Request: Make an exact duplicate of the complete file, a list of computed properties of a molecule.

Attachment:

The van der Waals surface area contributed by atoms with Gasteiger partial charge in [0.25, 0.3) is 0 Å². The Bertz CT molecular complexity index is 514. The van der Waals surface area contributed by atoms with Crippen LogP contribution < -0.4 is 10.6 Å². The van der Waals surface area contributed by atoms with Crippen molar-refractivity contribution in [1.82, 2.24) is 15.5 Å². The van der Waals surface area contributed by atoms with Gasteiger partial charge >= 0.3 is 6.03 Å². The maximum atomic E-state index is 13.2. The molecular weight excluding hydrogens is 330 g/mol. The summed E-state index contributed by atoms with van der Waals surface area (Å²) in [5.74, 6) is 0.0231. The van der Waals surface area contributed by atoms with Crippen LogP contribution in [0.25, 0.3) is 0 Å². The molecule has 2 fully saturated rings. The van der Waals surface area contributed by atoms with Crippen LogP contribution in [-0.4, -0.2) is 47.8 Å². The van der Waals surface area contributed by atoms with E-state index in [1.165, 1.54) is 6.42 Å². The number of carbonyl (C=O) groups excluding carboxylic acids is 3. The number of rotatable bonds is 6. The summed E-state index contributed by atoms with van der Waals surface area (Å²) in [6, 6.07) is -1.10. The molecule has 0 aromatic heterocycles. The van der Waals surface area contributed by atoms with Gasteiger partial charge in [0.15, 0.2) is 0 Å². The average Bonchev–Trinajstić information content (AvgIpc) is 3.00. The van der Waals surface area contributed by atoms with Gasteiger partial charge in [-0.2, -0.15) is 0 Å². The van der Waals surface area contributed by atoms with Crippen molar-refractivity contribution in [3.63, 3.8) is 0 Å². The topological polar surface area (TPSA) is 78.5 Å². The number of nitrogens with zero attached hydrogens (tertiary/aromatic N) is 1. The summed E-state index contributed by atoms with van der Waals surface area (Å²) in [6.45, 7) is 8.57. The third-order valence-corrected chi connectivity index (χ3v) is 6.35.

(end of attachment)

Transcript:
The van der Waals surface area contributed by atoms with Gasteiger partial charge in [0.25, 0.3) is 0 Å². The Bertz CT molecular complexity index is 514. The van der Waals surface area contributed by atoms with Crippen LogP contribution < -0.4 is 10.6 Å². The van der Waals surface area contributed by atoms with Crippen molar-refractivity contribution in [1.82, 2.24) is 15.5 Å². The van der Waals surface area contributed by atoms with Gasteiger partial charge >= 0.3 is 6.03 Å². The maximum atomic E-state index is 13.2. The molecular weight excluding hydrogens is 330 g/mol. The summed E-state index contributed by atoms with van der Waals surface area (Å²) in [5.74, 6) is 0.0231. The van der Waals surface area contributed by atoms with Crippen LogP contribution in [0.25, 0.3) is 0 Å². The molecule has 2 fully saturated rings. The van der Waals surface area contributed by atoms with Crippen LogP contribution in [-0.4, -0.2) is 47.8 Å². The van der Waals surface area contributed by atoms with E-state index in [1.165, 1.54) is 6.42 Å². The number of carbonyl (C=O) groups excluding carboxylic acids is 3. The number of rotatable bonds is 6. The summed E-state index contributed by atoms with van der Waals surface area (Å²) in [6, 6.07) is -1.10. The molecule has 0 aromatic heterocycles. The van der Waals surface area contributed by atoms with Gasteiger partial charge in [0.15, 0.2) is 0 Å². The average Bonchev–Trinajstić information content (AvgIpc) is 3.00. The van der Waals surface area contributed by atoms with Gasteiger partial charge in [-0.2, -0.15) is 0 Å². The van der Waals surface area contributed by atoms with Crippen molar-refractivity contribution in [3.63, 3.8) is 0 Å². The topological polar surface area (TPSA) is 78.5 Å². The number of nitrogens with zero attached hydrogens (tertiary/aromatic N) is 1. The summed E-state index contributed by atoms with van der Waals surface area (Å²) in [6.45, 7) is 8.57. The third-order valence-corrected chi connectivity index (χ3v) is 6.35.